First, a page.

Initially I viewed Winthrop’s “City upon a Hill” as Puritan pride-fullness, but after I reread it over a few more times, I saw it more as a set of guidelines for the Puritans. Throughout the sermon, Winthrop tells the passengers they have a unique opportunity of being a society that others would want to emulate. That they have the chance to make a loving, accepting, and Godly society. They cannot let themselves become corrupt like England or else face the wrath of God. To add upon the wrath of God,they would also face the scrutiny of the world as all eyes would be on them to see what mistakes and successes they achieve.

The Puritans also believe they will achieve this Godly society not by ridding their society of evil, but by loving one another. They talk about not forcing religion, but letting it occur naturally through the love and the coming together of everyone no matter what class. I believe that it still holds the same meaning for Winthrop as it does today because the Puritans came looking for freedom, a home, and success in the unlikeliest of places. This is an idea that is still prevalent today as numerous past presidents and politicians have incorporated this phrase to stand for freedom and the American Dream.

I believe Winthrop was expressing a faith in American exceptionalism that predates the official founding of the United State, because he calls for justice and idealism. Two things that later works would soon call for as well, such as the Declaration of Independence. I do not believe Winthrop and Milton had the same religious and political ideas when referring to their “city upon the hill”, because Milton was saying that the elders were the English people whose power was reduced through Parliament censorship.


  • Andres Quezada

“City Upon a Hill” -Winthrop’s perception of how things can be great.

Maricela Martinez, Dr. Garcia, English 102

      In Winthrop’s “A Model of Christianity” is a familiar ideal of how America would like to be seen as today.  Even more so with the recent political controversies that are running rampant like ”making America great again” -which seems to resonate with Winthrop’s reference, “City upon a Hill”-according to most conservatives, can happen if we just erase any progress we have made as a country.  Thus, eradicating anything, in their eyes, that they view to be too far detached from Christian based morals.  Winthrop describes the duties people had with regard to upholding a high moral and ethical standard, and bringing those morals and ethics to what he viewed as a corrupt occupied land.  As with most pre-colonized undertakings, colonizers referenced God as their authority and reasoning for dominating a piece of land, essentially a divine right to occupy and colonize.

     On the other hand, Milton, in “Areopagiticus,” is not delivering that message in the same as Winthrop is.  Milton does reference Greek mythology as well as Bible verses, but the objectives of each author differs; Milton, as opposed to Winthrop, believes that the ability to speak and think should not be a secular opportunity.  He says,  for example, “some grain of charity might win all these diligences to join, and unite in one general and brotherly search after truth”( para 3). Again, while they may not be delivering the message in the same way, the objective to have a better society still rings loud.  

    Some may believe that these hopes that both authors speak of are metaphorical, and while I agree that their descriptive warnings and hopeful visions are metaphorical, there is still a literal objective -to take a pre-existing system, and change it in its entirety.  There seems to be a marginalization, and an ill description of a people -whom have already occupied the land- and a system, that they deemed to be barbaric.  And while, there was probably a common epidemic of deviant and illegal behaviors, there was also a set of people whom were similar to the people of now -impoverished, uneducated, marginalized, outcast and treated as “other” for not being what Milton and Winthrop viewed as Godly or intelligent enough.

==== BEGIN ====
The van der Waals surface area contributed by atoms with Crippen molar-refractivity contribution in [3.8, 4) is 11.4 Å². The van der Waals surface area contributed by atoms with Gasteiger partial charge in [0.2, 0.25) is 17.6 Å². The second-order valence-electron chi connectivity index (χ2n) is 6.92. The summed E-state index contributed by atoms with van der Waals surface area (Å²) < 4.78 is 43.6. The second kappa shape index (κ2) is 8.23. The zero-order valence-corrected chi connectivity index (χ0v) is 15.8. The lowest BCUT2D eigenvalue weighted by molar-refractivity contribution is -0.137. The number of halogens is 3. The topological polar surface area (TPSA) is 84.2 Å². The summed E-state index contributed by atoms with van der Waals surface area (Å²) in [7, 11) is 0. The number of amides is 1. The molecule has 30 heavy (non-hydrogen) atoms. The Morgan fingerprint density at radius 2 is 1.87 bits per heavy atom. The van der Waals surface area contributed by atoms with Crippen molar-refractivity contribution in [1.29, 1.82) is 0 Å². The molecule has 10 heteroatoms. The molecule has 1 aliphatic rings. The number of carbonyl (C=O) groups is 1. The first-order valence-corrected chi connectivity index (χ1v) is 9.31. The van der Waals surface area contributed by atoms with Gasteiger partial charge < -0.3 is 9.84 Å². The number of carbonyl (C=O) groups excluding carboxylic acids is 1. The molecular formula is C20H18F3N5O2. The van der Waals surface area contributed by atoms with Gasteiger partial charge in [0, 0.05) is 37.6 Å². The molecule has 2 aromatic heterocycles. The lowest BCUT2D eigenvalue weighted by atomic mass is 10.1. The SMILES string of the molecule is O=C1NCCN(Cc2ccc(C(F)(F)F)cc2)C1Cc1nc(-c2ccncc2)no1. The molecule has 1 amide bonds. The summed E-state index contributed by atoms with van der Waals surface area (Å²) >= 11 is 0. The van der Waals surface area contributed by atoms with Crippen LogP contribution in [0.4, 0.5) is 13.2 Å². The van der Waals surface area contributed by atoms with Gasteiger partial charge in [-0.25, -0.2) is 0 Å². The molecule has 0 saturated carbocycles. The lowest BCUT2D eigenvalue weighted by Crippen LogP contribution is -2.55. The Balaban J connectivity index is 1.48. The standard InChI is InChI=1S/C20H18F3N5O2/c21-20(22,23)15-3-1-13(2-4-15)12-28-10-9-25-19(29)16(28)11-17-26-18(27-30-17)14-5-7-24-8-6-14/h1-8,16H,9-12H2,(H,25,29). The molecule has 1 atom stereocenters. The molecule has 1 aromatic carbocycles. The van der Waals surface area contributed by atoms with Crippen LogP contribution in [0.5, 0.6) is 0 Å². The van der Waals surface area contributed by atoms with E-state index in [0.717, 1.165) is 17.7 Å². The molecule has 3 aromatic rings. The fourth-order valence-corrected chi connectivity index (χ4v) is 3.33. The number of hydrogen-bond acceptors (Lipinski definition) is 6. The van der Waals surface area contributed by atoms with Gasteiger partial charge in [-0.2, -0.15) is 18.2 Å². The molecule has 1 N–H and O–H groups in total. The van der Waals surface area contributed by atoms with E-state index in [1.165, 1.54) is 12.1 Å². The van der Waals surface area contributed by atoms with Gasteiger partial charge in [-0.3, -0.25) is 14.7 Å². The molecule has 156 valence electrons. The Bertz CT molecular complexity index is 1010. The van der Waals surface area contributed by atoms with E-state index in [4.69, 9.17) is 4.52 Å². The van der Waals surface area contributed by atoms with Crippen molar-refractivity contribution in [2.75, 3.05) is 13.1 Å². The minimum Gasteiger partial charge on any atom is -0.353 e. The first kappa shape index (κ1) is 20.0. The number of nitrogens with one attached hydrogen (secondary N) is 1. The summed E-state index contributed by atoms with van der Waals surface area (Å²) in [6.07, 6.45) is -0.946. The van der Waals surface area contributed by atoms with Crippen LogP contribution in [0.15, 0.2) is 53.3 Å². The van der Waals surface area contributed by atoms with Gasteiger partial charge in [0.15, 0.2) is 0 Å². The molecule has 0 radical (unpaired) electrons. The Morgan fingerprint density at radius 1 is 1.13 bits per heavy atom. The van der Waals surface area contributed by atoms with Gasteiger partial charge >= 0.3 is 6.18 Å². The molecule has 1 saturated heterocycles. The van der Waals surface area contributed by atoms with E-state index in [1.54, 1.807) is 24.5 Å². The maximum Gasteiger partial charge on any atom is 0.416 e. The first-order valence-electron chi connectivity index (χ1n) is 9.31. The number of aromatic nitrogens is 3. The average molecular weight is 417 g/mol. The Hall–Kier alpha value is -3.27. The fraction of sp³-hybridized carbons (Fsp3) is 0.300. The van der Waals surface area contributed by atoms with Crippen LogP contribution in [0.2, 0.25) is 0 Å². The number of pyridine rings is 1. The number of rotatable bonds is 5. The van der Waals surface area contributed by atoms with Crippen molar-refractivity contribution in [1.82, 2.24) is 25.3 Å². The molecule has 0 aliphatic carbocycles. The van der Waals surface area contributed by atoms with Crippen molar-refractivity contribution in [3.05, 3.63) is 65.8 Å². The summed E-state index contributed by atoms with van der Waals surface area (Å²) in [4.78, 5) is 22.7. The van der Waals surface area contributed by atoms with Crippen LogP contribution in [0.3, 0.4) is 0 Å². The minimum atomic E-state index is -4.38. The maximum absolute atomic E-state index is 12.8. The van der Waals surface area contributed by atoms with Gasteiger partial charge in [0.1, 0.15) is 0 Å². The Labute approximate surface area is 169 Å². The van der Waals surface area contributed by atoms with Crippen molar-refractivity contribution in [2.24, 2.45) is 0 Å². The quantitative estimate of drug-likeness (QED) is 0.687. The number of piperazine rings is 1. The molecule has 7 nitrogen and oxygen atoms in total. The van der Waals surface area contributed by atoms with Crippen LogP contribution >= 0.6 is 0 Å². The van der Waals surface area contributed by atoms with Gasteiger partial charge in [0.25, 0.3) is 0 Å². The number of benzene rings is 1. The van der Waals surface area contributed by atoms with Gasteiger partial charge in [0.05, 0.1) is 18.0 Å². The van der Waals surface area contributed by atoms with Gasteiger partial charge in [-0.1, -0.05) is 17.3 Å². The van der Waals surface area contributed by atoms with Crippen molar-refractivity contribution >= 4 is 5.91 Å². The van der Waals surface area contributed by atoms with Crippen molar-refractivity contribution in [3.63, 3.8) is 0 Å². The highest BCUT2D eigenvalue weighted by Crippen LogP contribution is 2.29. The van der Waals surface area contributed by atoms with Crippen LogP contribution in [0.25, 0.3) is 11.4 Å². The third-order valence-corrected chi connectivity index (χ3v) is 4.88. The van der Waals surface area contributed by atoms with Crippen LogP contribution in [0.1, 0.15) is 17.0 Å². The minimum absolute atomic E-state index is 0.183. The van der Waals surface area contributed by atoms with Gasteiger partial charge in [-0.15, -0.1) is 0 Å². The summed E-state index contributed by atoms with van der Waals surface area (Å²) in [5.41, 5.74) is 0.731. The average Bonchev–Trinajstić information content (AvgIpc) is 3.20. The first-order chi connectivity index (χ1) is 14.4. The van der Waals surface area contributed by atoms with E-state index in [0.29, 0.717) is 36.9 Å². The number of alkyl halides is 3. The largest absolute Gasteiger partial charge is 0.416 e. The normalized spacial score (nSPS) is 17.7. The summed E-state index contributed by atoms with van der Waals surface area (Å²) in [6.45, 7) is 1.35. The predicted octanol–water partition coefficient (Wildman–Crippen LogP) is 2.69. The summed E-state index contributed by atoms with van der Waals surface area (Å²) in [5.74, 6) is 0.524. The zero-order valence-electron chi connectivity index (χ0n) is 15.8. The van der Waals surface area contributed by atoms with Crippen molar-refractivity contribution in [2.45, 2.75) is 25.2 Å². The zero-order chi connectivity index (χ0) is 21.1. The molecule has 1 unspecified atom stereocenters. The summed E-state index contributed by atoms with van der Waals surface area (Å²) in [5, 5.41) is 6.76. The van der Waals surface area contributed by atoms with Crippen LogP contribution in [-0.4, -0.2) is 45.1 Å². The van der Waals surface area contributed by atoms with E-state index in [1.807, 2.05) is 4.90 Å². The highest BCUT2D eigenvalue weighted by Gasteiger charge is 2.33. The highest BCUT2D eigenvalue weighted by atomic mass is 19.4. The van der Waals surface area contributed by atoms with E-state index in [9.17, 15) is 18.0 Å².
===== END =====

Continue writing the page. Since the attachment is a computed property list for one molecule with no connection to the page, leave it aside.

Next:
How Winthrop’s Views Have Meaning Today

As mentioned Winthrop clearly spent health and wealth for the good of others and it is said that he was later only supported by the good of his friends which can truly serve to explain how much of a role model he was for those who followed him or witnessed his actions from “the hill” (6). He relied heavily on God in order to explain why individuals must help one another. One of the reasons he uses to explain why men differ from one another is to hold “conformity with the rest of his world, being delighted to show forth the glory of his wisdom in the variety and difference of the creatures” this statement does not at all represent politics and society today. There is an ongoing crisis of who is right and who isn’t, who has a right to make decisions and why. A reason he gives as to why there must be a difference in wealth between people is that “Differences and preservations for the good of the good of the whole”(34). It is influential that everyone has different characteristics and views because one can be aware of how differently people think and why but there are many who are not able to accept those different views which ultimately causes a clash of ideas that often created negative effects. Not everyone believes they should help other who are in need. Winthrop’s claim that “every man might have need of others, and from hence they might be all knit more nearly together in the bonds of brotherly affection” (35), is evident in present time because the voices of many are not being represented as we have seen in the protests that are attempt to change that. That is the perfect example of people joining forces to echo their voices.  These ideas and the use of the “all knit” appeal to many of the ongoing protests today. Politicians such as Obama and Reagan are aware of the silences voices of many and allude to such Winthrop’s phrases to remind today’s audience that we should take the advice of figures such as Winthrop, when they speak of unity in order to come to agreements and help one another.